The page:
Sunday, July 6, 2003

Fees on the road can vary greatly

The fine print

By Jenny Callison
Enquirer contributor

Planning a trip abroad? By doing a bit of research before you depart, you might save yourself some money on foreign currency transactions once you're there.

In countries that cater to tourists, there are plenty of places that will convert your dollars for a fee. But for years, experienced travelers have simply used their debit or credit cards in an ATM to access money. ATMs yielded cash at excellent exchange rates without fees.

But some financial institutions realized that they were missing a lucrative opportunity, and began tacking on charges for ATM or other card-related transactions. Here are a few:

• ATM use fee: This is a standard charge that your financial institution levies when you use an automated teller machine that it doesn't own. Whether you're out of town or out of the country, expect to pay a fee to use another bank's ATM, even if it's in your card network.

A second ATM use fee will likely be charged by the bank that owns the ATM you use.

These charges are nothing new, but should be calculated as part of the cost of currency conversion. While each charge usually is $2 or less, they can add up if you make a lot of trips to the money machine. Estimate your cash needs for a period of time and stock up.

• Some big banks now charge a transaction fee of 2 percent or so of the amount you withdraw from an ATM. These new fees come on top of 1 percent fees long charged by Visa and MasterCard for purchases involving foreign currency. Now some banks are charging a small percentage for debit card purchases, too.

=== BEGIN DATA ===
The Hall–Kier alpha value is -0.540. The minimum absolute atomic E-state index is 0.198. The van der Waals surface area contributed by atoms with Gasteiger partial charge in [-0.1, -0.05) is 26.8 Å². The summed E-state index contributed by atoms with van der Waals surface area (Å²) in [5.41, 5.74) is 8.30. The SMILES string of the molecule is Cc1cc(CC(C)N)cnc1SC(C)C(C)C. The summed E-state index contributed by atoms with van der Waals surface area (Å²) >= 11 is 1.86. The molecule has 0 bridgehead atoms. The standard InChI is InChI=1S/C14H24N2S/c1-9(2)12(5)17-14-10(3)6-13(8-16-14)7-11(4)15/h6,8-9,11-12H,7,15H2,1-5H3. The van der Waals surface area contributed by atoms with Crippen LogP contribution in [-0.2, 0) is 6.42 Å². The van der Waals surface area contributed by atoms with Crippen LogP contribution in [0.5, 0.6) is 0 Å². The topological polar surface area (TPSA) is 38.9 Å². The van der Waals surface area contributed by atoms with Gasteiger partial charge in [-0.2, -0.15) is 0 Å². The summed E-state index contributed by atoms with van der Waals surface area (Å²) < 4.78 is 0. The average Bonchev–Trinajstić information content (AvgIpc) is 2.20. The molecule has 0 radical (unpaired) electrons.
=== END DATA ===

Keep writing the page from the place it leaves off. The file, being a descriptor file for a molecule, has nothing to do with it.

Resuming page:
Greater Cincinnati banks appear to be less aggressive than some others in this regard. Provident Bank charges a maximum of $1.50 to travelers who withdraw money from foreign ATMs. Your cost could be reduced depending on the type of checking account your card is linked to. Folks who travel frequently should check out the bank's Express Checking, which charges nothing to withdraw cash abroad, spokesman Chris Kemper said.

"An LCNB customer using a foreign ATM would be charged $1," said Steve Lautenslager, who supervises ATM and debit card services for Lebanon Citizens National Bank.

The best bargains for foreign transactions are often available from credit unions. Angie Miller of the GE Credit Union reported her institution charges its members 50 cents for a foreign ATM withdrawal. There are no transaction fees.

"Our credit union has a lot of members who are stationed abroad - GE employees who are sent to foreign countries for six months or more on business," she said. "Our debit card provides them a great, inexpensive way to access their accounts while they are there."

Both Kemper and Lautenslager advised travelers to buy with credit cards rather than debit cards, because there's greater protection for the card owner should any dispute arise over the purchase.

"Let's say you go to India and decide to buy a rug. They say they'll ship in six to eight weeks. You've already authorized that charge," Lautenslager said. "But if you have a problem with it, you have a lot of securities and provisions to protect you if you've used your credit card. With a debit card, the dispute-resolution process takes a lot longer. And the purchase has already come out of your spendable cash."

Credit cards can provide cash advances from ATMs or even from foreign banks, but you'll pay a premium: interest charges begin to accrue from the moment you withdraw the currency. Some banks charge a premium interest rate for cash advances, but not all do. LCNB assesses the same interest rate for cash advances as it does for purchases, Lautenslager said.

So before making that trip, check your customer agreement or call your bank or credit card-issuing institution and get a statement of all fees they might impose on your foreign financial dealings.


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